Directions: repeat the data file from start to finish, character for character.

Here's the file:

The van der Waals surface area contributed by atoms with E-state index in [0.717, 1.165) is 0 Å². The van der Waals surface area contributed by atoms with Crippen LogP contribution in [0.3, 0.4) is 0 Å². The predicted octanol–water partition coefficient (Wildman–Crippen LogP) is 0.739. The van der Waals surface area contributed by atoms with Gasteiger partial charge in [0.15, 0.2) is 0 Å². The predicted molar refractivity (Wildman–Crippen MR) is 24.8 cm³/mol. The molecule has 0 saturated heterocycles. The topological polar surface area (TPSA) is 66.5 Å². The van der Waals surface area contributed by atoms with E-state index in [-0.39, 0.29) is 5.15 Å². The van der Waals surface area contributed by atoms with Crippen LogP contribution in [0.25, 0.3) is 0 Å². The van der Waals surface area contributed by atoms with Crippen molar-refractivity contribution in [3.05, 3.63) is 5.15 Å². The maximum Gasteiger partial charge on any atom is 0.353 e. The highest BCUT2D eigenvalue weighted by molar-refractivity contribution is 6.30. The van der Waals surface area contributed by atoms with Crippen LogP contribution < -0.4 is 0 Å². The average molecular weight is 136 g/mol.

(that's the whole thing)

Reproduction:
The van der Waals surface area contributed by atoms with E-state index in [0.717, 1.165) is 0 Å². The van der Waals surface area contributed by atoms with Crippen LogP contribution in [0.3, 0.4) is 0 Å². The predicted octanol–water partition coefficient (Wildman–Crippen LogP) is 0.739. The van der Waals surface area contributed by atoms with Gasteiger partial charge in [0.15, 0.2) is 0 Å². The predicted molar refractivity (Wildman–Crippen MR) is 24.8 cm³/mol. The molecule has 0 saturated heterocycles. The topological polar surface area (TPSA) is 66.5 Å². The van der Waals surface area contributed by atoms with E-state index in [-0.39, 0.29) is 5.15 Å². The van der Waals surface area contributed by atoms with Crippen LogP contribution in [0.25, 0.3) is 0 Å². The van der Waals surface area contributed by atoms with Crippen molar-refractivity contribution in [3.05, 3.63) is 5.15 Å². The maximum Gasteiger partial charge on any atom is 0.353 e. The highest BCUT2D eigenvalue weighted by molar-refractivity contribution is 6.30. The van der Waals surface area contributed by atoms with Crippen LogP contribution < -0.4 is 0 Å². The average molecular weight is 136 g/mol.